So if Marilyn Monroe oozed sex appeal throughout the fifties and sixties her counterpart was the sweet, innocent, virginal, girl next door Doris Day.
Born Doris Mary Ann Kappelhoff in Cincinnati on 3rd April 1922 her parents split up when she was only 8 years old and she lived with her mother and learnt to dance and would have become a dancer if at 15 years old she had not been involved in a car accident which needed a lengthy recovery time. It was whilst she recovered that she began singing and it was as a singer that she started work with a big band in 1939 and it was the bandleader Barney Rapp who persuaded her to change her name to Doris Day which she reluctantly agreed to.
By 1941 aged 19 she married the first of many husbands and had a son. The marriage would not last long as this first husband Al Jordan was both jealous and began beating her and by 1943 they divorced. By now Doris Day was making her mark as a singer and in 1945 she had a hit recording with a song that was successful just as World War II drew to a close. By then she was onto her second marriage to another musician this time a saxophonist but in 1949 that too ended in divorce. But then her luck career wise was on the up and she landed her first lead role in ‘Romance on the High Seas’ after the original female lead became pregnant. Her singing audition and her girl next door looks landed her the role even though she had never acted before but it was the first of several musicals adapted for her with most of her songs sung in a nightclub performance setting. The films led to small dramas and by 1954 she starred opposite Frank Sinatra. It was one of a handful of dramatic roles she took in her career one of which she starred in with Ronald Reagan with whom became friends and shared the same political ideology.
By 1951 she had married for a third time to the manager of the Andrews Sisters and with him they formed a production company which produced her films and in 1953 she starred in her most memorable role as Calamity Jane, a tomboy cowboy covering up her real feminine self so as to charm her secret love Wild Bill Hickok. The cowboy she played was in contrast to the 1920’s torch singer she played in ‘Love Me or Leave me’ in a role that was originally for Ava Gardner who dropped out after she refused to have her singing dubbed. By now Day had become a Christian Scientist and her role in the film had fans criticizing her for playing someone who smoked, drank and wore revealing outfits. After briefly returning to musicals she would appear in Hitchcock’s ‘The Man who Knew too much’ a Hollywood remake of his own earlier film. It was not a demanding role for her and the film was carried by James Stewart and is memorable mainly for a climatic sequence assassination attempt at a concert and also for Day singing ‘Que Sera Sera’.
But it was the three films she made with Rock Hudson from 1959 to 1964 that she is best remembered. The three films, ‘Pillow Talk’ ( for which she would receive her only Oscar nomination), ‘Love Come Back’ &’ Send me no flowers’ were regarded as a little bit risqué yet sophisticated too and the films earned her the tag of the world’s oldest virgin yet her role in them had her playing the upper hand wanting things on her terms whilst Hudson continued in such roles in a bid to hide his homosexuality which would come crashing to the world’s attention when he became the first high profile victim of AIDS when he passed away in 1985.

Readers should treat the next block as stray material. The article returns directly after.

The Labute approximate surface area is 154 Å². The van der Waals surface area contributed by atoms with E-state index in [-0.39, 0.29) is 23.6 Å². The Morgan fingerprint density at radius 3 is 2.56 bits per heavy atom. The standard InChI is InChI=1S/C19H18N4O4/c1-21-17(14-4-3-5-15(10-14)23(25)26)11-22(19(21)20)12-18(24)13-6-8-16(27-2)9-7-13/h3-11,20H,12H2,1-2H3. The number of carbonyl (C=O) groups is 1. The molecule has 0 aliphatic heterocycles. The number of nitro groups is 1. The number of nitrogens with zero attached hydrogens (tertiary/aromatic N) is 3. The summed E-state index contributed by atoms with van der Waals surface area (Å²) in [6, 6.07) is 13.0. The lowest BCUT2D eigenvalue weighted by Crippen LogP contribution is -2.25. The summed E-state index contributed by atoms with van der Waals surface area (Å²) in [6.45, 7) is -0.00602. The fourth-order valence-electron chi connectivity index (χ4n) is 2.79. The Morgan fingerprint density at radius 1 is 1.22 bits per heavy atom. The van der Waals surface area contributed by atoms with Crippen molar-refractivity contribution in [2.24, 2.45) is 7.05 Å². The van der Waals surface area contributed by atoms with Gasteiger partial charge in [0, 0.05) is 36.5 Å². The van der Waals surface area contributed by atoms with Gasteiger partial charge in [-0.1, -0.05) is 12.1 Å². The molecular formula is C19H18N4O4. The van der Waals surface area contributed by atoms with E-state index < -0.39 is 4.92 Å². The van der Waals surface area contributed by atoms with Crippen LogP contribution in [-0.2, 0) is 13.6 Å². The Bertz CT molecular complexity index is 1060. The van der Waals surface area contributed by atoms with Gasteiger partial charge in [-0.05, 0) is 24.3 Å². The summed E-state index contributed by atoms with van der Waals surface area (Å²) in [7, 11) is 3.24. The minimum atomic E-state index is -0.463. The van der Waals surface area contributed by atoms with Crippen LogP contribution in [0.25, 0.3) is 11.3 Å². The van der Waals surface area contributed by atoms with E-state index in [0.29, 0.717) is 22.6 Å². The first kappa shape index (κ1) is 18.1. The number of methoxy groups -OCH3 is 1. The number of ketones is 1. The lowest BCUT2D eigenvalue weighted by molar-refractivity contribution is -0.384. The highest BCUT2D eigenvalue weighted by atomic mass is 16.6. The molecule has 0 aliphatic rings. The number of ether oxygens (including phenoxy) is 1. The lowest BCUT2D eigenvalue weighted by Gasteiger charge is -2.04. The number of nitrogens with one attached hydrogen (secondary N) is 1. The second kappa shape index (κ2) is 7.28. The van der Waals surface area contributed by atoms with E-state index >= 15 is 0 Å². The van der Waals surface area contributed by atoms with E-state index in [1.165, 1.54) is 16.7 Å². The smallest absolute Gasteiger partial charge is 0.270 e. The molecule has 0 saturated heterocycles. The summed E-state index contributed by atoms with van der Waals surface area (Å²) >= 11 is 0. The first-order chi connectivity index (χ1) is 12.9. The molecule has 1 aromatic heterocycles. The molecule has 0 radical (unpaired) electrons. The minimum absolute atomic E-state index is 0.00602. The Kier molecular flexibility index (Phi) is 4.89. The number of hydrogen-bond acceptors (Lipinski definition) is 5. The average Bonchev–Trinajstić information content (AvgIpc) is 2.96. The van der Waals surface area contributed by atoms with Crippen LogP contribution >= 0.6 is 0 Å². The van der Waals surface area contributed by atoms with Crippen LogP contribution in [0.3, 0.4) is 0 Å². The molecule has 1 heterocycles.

By the Sixties she was one of the highest paid and most popular female film stars but her final role would be in 1968’s bizarrely titled ‘With six you get eggroll’ but it was a role for which she was really by now too old to play and had made the mistake of turning down the part of Mrs Robinson in The Graduate but she justified her decision saying that rolling around with a man in bed half her age offended her values. And that was the problem because by the end of the sixties Hollywood had changed dramatically and her type of role in a film was one that was rarely being made. But 1968 would see her husband die and to add to the tragedy Doris Day found that he had squandered most of her money and she had a nervous breakdown.
After recovery she reluctantly hosted ‘The Doris Day show’ only because, unknown to her, her now late husband had unknowingly contracted her to do it and in 1974 the lawyer who had set up the deal and mismanaged her business was sued by her for $22m. After this she had effectively retired and devoted herself to animal welfare and charitable work for them. Her home became home to a load of cats and dogs many of them strays and her fourth marriage in 1976 ended in 1981 because she seemed to care more for the animals than she did for her husband. Or so he said.
She was often courted to appear in films but turned them all down including offers to accept lifetime achievement awards apart from a Golden Globe in 1989 devoting herself to her animals and staying out of the public eye until more tragedy followed in 2004 when her only son died. She decided to release some previously unreleased recordings in 2011 on an album titled ‘My heart’ her first in almost twenty years and was a huge hit seeing her back on the Billboard charts for the first time in 50 years.
She died on 13 May 2019 aged 97 years old